Inviting the Bell

Our first mindfulness lesson was quite fun.  The children are used to hearing the sound of the mindfulness bell.  They have also been working on what to do when you hear the bell.  (Stop what you are doing, take a deep breath in through your nose, out through your mouth, and then put your attention on the person who rang the bell.)  Since the children had been in school a few days already, they were somewhat practiced.  After we remembered what to do, and practiced taking deep breaths, we decided to play some bell games.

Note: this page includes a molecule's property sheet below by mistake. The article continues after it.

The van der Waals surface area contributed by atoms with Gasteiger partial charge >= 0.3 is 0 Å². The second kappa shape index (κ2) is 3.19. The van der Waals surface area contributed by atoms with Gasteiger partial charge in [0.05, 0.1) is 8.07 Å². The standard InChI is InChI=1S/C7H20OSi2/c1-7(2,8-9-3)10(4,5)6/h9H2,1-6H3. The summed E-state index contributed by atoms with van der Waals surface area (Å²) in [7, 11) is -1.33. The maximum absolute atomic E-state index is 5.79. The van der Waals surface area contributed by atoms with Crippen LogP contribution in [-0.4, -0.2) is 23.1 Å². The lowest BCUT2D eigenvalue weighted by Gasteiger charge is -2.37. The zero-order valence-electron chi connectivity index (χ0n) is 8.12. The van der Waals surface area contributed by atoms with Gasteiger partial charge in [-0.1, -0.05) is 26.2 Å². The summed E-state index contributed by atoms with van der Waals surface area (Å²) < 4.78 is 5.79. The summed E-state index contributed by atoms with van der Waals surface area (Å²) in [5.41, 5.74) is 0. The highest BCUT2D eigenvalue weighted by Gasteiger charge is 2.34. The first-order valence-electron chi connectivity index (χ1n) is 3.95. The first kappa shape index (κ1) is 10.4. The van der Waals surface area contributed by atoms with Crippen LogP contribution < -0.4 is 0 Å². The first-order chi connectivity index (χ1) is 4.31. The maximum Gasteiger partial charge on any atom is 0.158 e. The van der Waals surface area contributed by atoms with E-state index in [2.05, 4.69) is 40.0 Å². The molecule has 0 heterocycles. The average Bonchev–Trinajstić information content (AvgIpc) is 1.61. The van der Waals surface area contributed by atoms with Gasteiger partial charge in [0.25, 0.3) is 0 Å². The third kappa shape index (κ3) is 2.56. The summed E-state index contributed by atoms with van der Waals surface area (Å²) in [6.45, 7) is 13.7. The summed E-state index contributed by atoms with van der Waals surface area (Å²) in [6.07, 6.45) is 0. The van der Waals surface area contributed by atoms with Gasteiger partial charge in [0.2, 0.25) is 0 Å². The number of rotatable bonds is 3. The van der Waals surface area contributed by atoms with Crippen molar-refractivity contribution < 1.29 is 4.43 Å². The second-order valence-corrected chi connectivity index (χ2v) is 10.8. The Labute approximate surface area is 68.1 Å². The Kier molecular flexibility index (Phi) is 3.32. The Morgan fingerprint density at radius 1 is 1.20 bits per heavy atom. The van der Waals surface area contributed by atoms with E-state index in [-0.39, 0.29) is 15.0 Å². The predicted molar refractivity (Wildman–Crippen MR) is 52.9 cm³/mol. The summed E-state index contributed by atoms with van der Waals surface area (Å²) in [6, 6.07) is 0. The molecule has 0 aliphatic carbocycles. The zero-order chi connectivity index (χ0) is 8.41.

Children explored listening the whole time the bell rings, and practiced gathering their attention when they hear the bell. It is important that children learn how to bring focus from within.  Many children can tell you what it looks like to listen: sit still, don’t talk, eyes on the person talking.  But if you really think about it, we have not intentionally taught children what to do with the thoughts still going on in their heads.  Attention and focus truly come from within.  The use of the bell in the classroom stems from the belief that it will cultivate that ability.  When the bell is rung, children are allowed a moment to take a breath, direct their focus from within, and stop their current activity without fear that something is going to happen to it.  Teachers intentionally use the bell for more than transitions so that the bell remains a signal to take a breath and come into the present moment, not just a signal of another classroom transition.  While play is occurring  the bell may be invited to give children an opportunity to see who they are playing with (sometimes to just see that they really are playing with someone).  The sound of the bell may be an opportunity for teachers to remind students to use voices appropriate for indoors without having to talk over children.  The bell has even been used one on one with a child who is feeling a large emotion and needs assistance calming down.  Rather than an object to get children’s attention, we try hard to use the bell in ways that will nurture the growth of focus coming from within the children.The breath is at the heart of so much of what we ask children to do, whether we are looking for self-regulation, self-awareness, focus, or to begin the conflict resolution process.  It has been a very rewarding experience working with children to recognize different aspects of their breath and how they can control their own breath.

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